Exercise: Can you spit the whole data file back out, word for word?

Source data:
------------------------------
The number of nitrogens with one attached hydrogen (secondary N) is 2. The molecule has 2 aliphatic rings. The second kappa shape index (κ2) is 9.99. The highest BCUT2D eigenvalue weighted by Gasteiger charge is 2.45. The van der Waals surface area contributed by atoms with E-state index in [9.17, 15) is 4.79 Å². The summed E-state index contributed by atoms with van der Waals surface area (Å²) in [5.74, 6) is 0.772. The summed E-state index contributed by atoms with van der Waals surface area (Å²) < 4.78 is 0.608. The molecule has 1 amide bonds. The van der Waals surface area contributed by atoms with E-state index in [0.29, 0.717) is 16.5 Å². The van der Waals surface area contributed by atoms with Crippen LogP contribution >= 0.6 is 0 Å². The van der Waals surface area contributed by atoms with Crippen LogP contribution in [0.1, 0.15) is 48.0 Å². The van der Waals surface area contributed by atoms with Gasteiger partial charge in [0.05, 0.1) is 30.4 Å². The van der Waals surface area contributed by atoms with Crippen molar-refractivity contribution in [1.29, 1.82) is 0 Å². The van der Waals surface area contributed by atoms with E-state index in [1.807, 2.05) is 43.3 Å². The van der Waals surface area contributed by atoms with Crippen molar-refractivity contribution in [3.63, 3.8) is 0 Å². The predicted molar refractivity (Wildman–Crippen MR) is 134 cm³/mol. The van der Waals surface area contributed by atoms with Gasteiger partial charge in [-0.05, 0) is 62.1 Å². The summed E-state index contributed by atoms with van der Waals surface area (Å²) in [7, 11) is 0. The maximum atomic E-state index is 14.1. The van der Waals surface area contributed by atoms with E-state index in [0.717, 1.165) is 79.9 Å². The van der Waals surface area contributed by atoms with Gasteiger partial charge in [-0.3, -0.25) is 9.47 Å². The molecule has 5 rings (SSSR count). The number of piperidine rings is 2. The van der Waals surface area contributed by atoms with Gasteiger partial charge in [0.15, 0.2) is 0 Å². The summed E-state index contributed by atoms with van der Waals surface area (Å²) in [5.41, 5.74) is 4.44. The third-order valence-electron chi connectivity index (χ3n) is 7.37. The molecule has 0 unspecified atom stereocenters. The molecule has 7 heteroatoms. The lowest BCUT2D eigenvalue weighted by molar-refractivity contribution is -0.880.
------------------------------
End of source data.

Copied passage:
The number of nitrogens with one attached hydrogen (secondary N) is 2. The molecule has 2 aliphatic rings. The second kappa shape index (κ2) is 9.99. The highest BCUT2D eigenvalue weighted by Gasteiger charge is 2.45. The van der Waals surface area contributed by atoms with E-state index in [9.17, 15) is 4.79 Å². The summed E-state index contributed by atoms with van der Waals surface area (Å²) in [5.74, 6) is 0.772. The summed E-state index contributed by atoms with van der Waals surface area (Å²) < 4.78 is 0.608. The molecule has 1 amide bonds. The van der Waals surface area contributed by atoms with E-state index in [0.29, 0.717) is 16.5 Å². The van der Waals surface area contributed by atoms with Crippen LogP contribution >= 0.6 is 0 Å². The van der Waals surface area contributed by atoms with Crippen LogP contribution in [0.1, 0.15) is 48.0 Å². The van der Waals surface area contributed by atoms with Gasteiger partial charge in [0.05, 0.1) is 30.4 Å². The van der Waals surface area contributed by atoms with Crippen molar-refractivity contribution in [1.29, 1.82) is 0 Å². The van der Waals surface area contributed by atoms with E-state index in [1.807, 2.05) is 43.3 Å². The van der Waals surface area contributed by atoms with Crippen molar-refractivity contribution in [3.63, 3.8) is 0 Å². The predicted molar refractivity (Wildman–Crippen MR) is 134 cm³/mol. The van der Waals surface area contributed by atoms with Gasteiger partial charge in [-0.05, 0) is 62.1 Å². The summed E-state index contributed by atoms with van der Waals surface area (Å²) in [7, 11) is 0. The maximum atomic E-state index is 14.1. The van der Waals surface area contributed by atoms with E-state index in [0.717, 1.165) is 79.9 Å². The van der Waals surface area contributed by atoms with Gasteiger partial charge in [-0.3, -0.25) is 9.47 Å². The molecule has 5 rings (SSSR count). The number of piperidine rings is 2. The van der Waals surface area contributed by atoms with Gasteiger partial charge in [0.15, 0.2) is 0 Å². The summed E-state index contributed by atoms with van der Waals surface area (Å²) in [5.41, 5.74) is 4.44. The third-order valence-electron chi connectivity index (χ3n) is 7.37. The molecule has 0 unspecified atom stereocenters. The molecule has 7 heteroatoms. The lowest BCUT2D eigenvalue weighted by molar-refractivity contribution is -0.880.